Escaped Alabama inmate Casey White’s first words after his capture were “I didn’t do it,” as his lover, the corrections officer, lay dying of a gunshot wound in his car.
White, a 38-year-old capital murder suspect, and Vicky White, a 56-year-old deputy director of corrections at the Lauderdale County Sheriff’s Office, were finally captured Monday following a 10-day multi-state manhunt after she he allegedly helped break him out of jail on April 29.
Mrs. White died of a gunshot wound to the head after a dramatic police chase and car accident in Evansville, Indiana.
White turned himself in to authorities at the scene and instantly denied shooting the woman he allegedly had an affair with for two years in jail.
“You guys help my wife, she shot herself in the head and I didn’t,” he told officers, according to U.S. Marshal Martin Keeley.
The US Marshal said CNN Monday night that there is no evidence to suggest the Whites, who are not related, are married.
Authorities initially said that she had suffered a self-inflicted gunshot wound.
However, Lauderdale County Sheriff Rick Singleton told NewsNationNow Brian Entin that officials weren’t ruling anything out and that he wouldn’t be surprised if the gunshot wound wasn’t self-inflicted.
No law enforcement officers opened fire during the encounter with the fugitives, the sheriff said.
An autopsy will be performed on Tuesday to determine the cause and manner of death.
With Mrs. White now dead, many unanswered questions remain about the prison break and suspected suicide of the 56-year-old widow who had an “exemplary” two-decade career.
Sheriff Singleton, who was Mrs. White’s boss and worked with her for many years, said on the Monday before her death that he hoped she would survive her “serious injuries” as he had some questions to answer.
“We don’t wish Vicky any harm, but she has some answers for us,” he said.
White was being held at the jail where the 56-year-old correctional officer worked while awaiting trial for the capital murder of a 58-year-old woman.
Sheriff Singleton said he will be returned to the same facility he escaped from and vowed to make sure he would never escape again.
“He will be alone in a cell. He will remain handcuffed and shackled while he is in that cell and if he wants to sue me for violating his civil rights, so be it,” he said.
“He is not going to get out of this jail again. I assure.
White was jailed in Indiana in the early hours of Tuesday morning, where he is said to be cooperating with authorities.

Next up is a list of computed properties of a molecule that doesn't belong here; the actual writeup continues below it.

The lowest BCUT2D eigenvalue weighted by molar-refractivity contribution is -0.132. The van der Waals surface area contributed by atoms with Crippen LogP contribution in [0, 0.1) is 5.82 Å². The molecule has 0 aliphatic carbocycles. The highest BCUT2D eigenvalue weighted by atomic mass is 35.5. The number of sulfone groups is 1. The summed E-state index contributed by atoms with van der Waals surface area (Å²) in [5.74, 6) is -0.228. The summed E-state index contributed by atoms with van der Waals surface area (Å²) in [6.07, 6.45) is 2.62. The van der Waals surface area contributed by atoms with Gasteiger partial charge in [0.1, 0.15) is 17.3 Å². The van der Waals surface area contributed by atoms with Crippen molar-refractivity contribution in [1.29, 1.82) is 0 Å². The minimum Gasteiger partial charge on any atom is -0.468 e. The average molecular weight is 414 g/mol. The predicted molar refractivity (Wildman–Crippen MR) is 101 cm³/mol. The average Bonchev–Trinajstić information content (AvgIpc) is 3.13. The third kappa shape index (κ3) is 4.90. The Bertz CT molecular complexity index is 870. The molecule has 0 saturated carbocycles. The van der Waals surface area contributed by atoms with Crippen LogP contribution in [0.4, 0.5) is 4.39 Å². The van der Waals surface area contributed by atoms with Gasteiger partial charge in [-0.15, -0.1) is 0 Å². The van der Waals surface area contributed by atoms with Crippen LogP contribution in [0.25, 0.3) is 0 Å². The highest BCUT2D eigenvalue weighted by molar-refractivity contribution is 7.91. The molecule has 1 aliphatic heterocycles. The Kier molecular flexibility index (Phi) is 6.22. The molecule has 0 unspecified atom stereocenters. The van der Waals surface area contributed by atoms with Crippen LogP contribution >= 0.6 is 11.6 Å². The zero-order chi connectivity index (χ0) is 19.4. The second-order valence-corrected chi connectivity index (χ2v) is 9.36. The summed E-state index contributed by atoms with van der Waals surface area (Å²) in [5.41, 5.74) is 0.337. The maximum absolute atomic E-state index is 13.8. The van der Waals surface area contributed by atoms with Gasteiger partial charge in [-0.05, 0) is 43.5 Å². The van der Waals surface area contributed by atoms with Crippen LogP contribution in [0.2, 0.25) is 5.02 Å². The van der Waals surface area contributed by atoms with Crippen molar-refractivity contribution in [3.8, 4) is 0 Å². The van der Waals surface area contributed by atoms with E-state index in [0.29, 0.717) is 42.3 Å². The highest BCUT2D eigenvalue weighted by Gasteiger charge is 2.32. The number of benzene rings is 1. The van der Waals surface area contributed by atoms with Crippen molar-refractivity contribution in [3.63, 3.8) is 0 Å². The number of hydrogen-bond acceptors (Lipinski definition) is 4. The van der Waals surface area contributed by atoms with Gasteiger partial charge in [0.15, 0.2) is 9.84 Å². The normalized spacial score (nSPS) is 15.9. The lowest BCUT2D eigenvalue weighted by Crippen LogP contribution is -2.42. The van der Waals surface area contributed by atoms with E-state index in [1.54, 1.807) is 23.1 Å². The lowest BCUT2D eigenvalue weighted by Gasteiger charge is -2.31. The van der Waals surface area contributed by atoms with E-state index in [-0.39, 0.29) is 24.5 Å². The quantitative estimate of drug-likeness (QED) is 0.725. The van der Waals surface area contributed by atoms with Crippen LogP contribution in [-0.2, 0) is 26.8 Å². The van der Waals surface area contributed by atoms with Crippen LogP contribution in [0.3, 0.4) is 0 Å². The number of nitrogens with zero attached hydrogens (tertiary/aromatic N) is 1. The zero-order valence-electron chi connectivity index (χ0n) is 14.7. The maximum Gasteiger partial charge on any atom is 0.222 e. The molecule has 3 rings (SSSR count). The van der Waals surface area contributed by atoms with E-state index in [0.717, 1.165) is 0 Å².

The Vanderburgh County Sheriff’s Office released a new mug shot of the fugitive looking clean-shaven, having shed the mustache and goatee he sported before his escape in footage shared by police during the chase.
The network closed on the suspects after authorities received a tip from a member of the public that they were staying at a hotel in Evansville.
U.S. Marshal Keely said officers began surveillance and saw Mrs. White walking out of the hotel wearing a wig.
She and White then got into a cadillac and drove away.
At that point, police gave chase, before US marshals pulled the couple’s car off the road to stop it and cause it to flip.
US Marshals said the convict was immediately removed from the car and turned himself in, but Mrs. White was trapped inside the vehicle with a gunshot wound.
Once she was taken to hospital, authorities said her condition was “serious” before her death was confirmed about an hour later.
Authorities have given conflicting reports about who was behind the wheel at the time.
Vanderburgh County Sheriff Dave Wedding said the pair appear to have been in Indiana for six days prior to their capture as far back as May 3, when surveillance footage captured the inmate at a local car wash.
“It’s hard to believe they were here for so many days. They are criminals, sometimes they do things that are unexplainable, but I’m glad they did,” he told reporters Monday night.
Surveillance footage, shared as stills by officials Monday afternoon, showed the capital murder suspect entering the Weinbach Car Wash in Evansville, Indiana, last Tuesday.
U.S. Marshal Commander of the Gulf Coast Regional Fugitive Task Force Chad Hunt said the independent that officials had confirmed that White is the man in the picture.
Correctional officer Vicky White, who is believed to have been in a romantic relationship with him for the past two years, was not seen at the car wash, he said.
Investigators responded to the business Monday after receiving a tip that a 2006 Ford F-150 had been found abandoned there last Wednesday.
The car wash owner then provided investigators with the footage of White from surveillance cameras.
US Marshals believe the truck was used by the prisoner and prison officer during his time on the run.
Evansville is about 175 miles north of Williamson County, Tennessee, where the couple abandoned their first getaway car: a rust-colored 2007 Ford Edge.